Feel a desperate need for something intelligent?


Paul Wallis, Sydney Media Jam CO2Need something, anything, intelligent to relieve the monotony?Amid the endless fascination of global stupidity, a certain lack of enthusiasm is becoming evident. Maybe there’s something a bit samey about endless disasters and a pole to pole sewer of a planet?

Obviously, your intellect is starving. There is no nutrition to keep it active. Talk about food for thought; where, exactly, would you find it in a place like Earth?

Now the really scary bit  – It’s just possible that having to learn the language of stupidity to communicate with “others” (Other whats, does anyone know?) may be sabotaging your efforts to find the food your mind needs.

There is something almost impossibly mediocre about any situation where futility in communication is the normal state of things. Do people wake up in the morning and say cheerfully, “Hey! Now’s our chance to be futile!” Some don’t, you know. Well, you know now.

Let’s put the no-intellect situation in PR terms so it will be comprehensible to the most unimpressive of intellects and perhaps even penetrate their thick useless hides –

You remember something called “aspirations”? No, of course not. Well, there were such things, years ago, before you useless bastards were born.. There was also something called a credible society, and places where people were allowed to use their minds without having to apologize for it to some jock roadkill PR/media suppository maggot.

Sickening, of course. Imagine billions of people having aspirations and intelligence, sometimes even at the same time. How could you sell it? How do you merchandise intelligence to the point where it might even be noticeable?

It’s a big issue, and people have been avoiding it for years. The language of stupidity is free of any reference to it. Everybody is an ignoramus in good standing, in this language. That’s why you no longer need to listen to at least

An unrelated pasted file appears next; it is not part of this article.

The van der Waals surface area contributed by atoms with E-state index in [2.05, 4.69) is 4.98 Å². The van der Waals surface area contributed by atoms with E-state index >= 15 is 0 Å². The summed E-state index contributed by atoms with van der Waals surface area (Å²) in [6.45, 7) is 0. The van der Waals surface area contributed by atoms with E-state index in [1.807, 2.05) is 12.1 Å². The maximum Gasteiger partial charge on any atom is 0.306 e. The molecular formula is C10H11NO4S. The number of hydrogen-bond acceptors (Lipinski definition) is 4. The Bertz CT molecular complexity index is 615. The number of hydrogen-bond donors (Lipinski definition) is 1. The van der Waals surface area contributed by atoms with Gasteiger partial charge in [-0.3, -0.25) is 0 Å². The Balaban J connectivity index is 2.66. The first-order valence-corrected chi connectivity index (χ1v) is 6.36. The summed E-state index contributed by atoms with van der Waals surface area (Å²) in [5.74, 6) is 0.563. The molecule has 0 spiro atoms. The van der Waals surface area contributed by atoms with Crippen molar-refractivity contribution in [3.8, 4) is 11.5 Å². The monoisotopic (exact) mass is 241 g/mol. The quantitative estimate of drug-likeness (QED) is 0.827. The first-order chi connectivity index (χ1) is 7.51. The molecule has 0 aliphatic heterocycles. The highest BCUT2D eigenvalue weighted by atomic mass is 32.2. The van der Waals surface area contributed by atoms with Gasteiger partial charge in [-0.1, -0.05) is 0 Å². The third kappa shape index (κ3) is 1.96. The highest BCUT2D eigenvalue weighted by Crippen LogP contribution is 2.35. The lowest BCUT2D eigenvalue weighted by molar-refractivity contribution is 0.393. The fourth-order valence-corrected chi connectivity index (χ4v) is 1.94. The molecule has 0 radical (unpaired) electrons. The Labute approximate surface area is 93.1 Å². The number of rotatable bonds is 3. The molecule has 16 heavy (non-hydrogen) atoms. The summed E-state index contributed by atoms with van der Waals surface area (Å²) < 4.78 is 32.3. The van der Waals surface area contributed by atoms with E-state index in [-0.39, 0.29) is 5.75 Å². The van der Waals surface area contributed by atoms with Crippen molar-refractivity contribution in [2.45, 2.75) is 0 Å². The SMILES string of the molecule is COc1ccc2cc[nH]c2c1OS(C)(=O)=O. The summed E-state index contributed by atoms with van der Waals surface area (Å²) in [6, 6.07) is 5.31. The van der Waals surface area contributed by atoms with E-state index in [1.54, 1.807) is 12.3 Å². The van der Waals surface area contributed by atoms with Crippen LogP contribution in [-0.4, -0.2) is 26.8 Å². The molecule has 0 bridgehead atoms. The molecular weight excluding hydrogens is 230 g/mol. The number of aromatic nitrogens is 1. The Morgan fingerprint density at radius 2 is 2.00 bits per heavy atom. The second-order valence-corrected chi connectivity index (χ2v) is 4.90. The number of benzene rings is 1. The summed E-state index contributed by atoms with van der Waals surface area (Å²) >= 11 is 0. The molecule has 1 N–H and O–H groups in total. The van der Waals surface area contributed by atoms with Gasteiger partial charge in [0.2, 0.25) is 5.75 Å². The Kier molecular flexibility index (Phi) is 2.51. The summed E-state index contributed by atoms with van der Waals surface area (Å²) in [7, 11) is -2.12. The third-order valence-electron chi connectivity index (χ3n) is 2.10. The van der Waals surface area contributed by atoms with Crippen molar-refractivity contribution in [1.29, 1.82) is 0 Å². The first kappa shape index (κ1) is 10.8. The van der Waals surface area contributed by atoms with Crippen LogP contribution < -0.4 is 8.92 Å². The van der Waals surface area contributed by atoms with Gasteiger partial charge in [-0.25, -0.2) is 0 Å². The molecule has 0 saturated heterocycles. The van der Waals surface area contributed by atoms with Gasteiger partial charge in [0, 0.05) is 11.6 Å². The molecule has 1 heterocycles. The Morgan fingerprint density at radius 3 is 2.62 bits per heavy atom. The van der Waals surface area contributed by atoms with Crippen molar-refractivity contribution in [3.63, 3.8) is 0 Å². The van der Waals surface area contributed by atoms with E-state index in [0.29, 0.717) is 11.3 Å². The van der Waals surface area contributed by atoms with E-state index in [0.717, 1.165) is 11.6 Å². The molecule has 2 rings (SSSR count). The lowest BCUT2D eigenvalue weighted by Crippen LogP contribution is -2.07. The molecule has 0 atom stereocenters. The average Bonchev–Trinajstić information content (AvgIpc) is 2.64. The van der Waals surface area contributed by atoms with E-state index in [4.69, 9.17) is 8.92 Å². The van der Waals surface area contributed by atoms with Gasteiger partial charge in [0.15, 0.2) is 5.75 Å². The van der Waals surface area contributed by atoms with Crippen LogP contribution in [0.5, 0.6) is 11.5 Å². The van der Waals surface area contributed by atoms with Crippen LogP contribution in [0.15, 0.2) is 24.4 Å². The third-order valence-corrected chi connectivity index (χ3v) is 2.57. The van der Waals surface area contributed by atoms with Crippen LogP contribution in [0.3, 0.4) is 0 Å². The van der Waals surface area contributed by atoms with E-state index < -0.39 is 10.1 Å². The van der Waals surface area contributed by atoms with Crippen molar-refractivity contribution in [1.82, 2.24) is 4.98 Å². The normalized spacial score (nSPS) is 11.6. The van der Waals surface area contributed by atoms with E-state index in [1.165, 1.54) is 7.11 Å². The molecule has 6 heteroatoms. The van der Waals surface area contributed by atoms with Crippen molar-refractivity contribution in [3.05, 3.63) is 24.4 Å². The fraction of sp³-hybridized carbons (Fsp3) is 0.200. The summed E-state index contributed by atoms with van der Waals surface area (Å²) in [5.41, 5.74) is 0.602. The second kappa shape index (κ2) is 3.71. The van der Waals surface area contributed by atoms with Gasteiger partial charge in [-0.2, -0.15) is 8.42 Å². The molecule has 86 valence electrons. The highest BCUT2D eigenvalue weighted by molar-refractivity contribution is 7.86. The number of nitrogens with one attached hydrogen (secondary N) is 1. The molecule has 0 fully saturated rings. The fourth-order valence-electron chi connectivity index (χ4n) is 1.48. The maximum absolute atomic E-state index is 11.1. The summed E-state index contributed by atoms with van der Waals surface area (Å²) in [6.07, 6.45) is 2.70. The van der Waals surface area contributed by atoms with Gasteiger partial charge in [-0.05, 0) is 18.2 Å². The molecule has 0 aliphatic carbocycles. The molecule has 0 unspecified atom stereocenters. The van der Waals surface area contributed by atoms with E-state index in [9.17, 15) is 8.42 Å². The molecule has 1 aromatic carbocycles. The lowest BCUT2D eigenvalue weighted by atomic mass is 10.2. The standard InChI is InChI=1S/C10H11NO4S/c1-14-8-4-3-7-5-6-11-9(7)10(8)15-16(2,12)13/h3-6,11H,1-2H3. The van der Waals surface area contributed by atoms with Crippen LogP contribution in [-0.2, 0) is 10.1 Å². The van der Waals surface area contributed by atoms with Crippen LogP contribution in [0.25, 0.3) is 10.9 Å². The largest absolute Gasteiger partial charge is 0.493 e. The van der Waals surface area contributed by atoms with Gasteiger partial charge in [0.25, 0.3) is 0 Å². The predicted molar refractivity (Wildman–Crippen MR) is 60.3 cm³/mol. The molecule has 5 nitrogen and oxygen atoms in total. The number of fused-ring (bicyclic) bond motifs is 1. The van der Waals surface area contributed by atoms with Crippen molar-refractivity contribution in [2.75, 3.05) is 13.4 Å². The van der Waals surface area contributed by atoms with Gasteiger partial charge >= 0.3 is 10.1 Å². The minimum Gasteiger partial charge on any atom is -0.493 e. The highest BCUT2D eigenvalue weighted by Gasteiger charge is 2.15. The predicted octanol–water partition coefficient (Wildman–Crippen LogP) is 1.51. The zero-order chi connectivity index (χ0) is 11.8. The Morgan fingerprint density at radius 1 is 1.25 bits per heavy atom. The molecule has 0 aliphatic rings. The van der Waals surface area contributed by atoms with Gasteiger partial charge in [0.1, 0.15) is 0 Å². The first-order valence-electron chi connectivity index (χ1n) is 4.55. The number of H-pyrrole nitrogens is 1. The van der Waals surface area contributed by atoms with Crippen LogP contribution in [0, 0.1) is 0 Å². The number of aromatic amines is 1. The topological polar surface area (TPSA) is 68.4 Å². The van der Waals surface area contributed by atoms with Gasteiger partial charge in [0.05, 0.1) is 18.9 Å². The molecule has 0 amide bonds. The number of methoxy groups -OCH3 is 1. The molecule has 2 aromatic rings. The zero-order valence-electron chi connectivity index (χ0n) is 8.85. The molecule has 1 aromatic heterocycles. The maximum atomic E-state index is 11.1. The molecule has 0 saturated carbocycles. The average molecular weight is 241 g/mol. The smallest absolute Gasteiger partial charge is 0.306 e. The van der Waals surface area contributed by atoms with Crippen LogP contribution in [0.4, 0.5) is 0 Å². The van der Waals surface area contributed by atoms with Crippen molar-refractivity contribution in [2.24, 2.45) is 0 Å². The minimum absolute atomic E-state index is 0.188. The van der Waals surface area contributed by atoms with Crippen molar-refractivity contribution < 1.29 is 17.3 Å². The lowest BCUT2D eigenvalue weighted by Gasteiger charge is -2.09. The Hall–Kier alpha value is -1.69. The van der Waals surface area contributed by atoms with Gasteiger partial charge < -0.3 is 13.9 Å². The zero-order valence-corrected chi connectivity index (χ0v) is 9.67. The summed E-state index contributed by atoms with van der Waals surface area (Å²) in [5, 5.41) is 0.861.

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Reading a book may lead someone to suspect you’re intelligent. This book, which can be used as a sort of S&M device, will throw them off the track nicely.

90% of any conversation, because the conversation is as ignorant as the people doing the talking.

It’s inspiring stuff. No issue, theory or fact, however globally or personally lethal, is allowed to be intelligently discussed, described, or comprehended in any meaningful way. The problem of course, is that your mind, down to its last muesli bar of reasons to exist, is  just sitting there like a prisoner, playing its harmonica, and rattling on the bars of social media. It may even be looking at those little tourist brochures for personal oblivion called “trends in modern lifestyles”. Grim indeed.

(You can see why this is being written in PR terms; so that even the dear little gerbils who “manage” modern media imagery will get it. You bloody worthless pig-ignorant peasants, you.)

Meanwhile – Back at your interesting-things-starved mind – It may be digging a tunnel to escape from its prison, but escape to where, you ask? To the wildly exciting blather of the vast amounts of information which will be forgotten in the next 5 seconds? No; that’s not where it wants to go.

The cosmic microwave background – Now, how could you pretend to find something interesting in that. You whimsical soul, you.

Studies by incredibly irritating people have shown that given half an excuse, the human mind defaults to something it’s actually interested in. This is considered by the sages of modern life (aka scum) to be a particularly stupid thing to do, partly because it’s not believed to be possible for anything to be interesting.

Nor is it believed possible for that all embracing demographic called “them” (aka humans) to be intelligent.

That’s the encouraging bit. Your mind can wander away and there’s no chance anybody will go looking for it.  If you find something that actually interests you and saves your mind from eating its foot off in sheer bored frustration, nobody will believe you. You’ll be weird enough to be left alone having fun and staying mentally alive with your interesting thing.

So – Feel a desperate need for something intelligent? You should.


Read a few of my books and claim that they’re interesting. Nobody will believe you, they’ll think you’re a nut, and you can frolic to your heart’s content.

Visualization Skills vs Modern Media – Who’s Winning?


Do you see it?
I see a herd of beautiful wild ponies.
Thanks, Daria.

Visualization is the process of creating your own visions. It’s complex. It’s also hard to learn if you don’t read and don’t have to turn things in to actual thoughts to visualize. Modern media, rather annoyingly, isn’t helping much.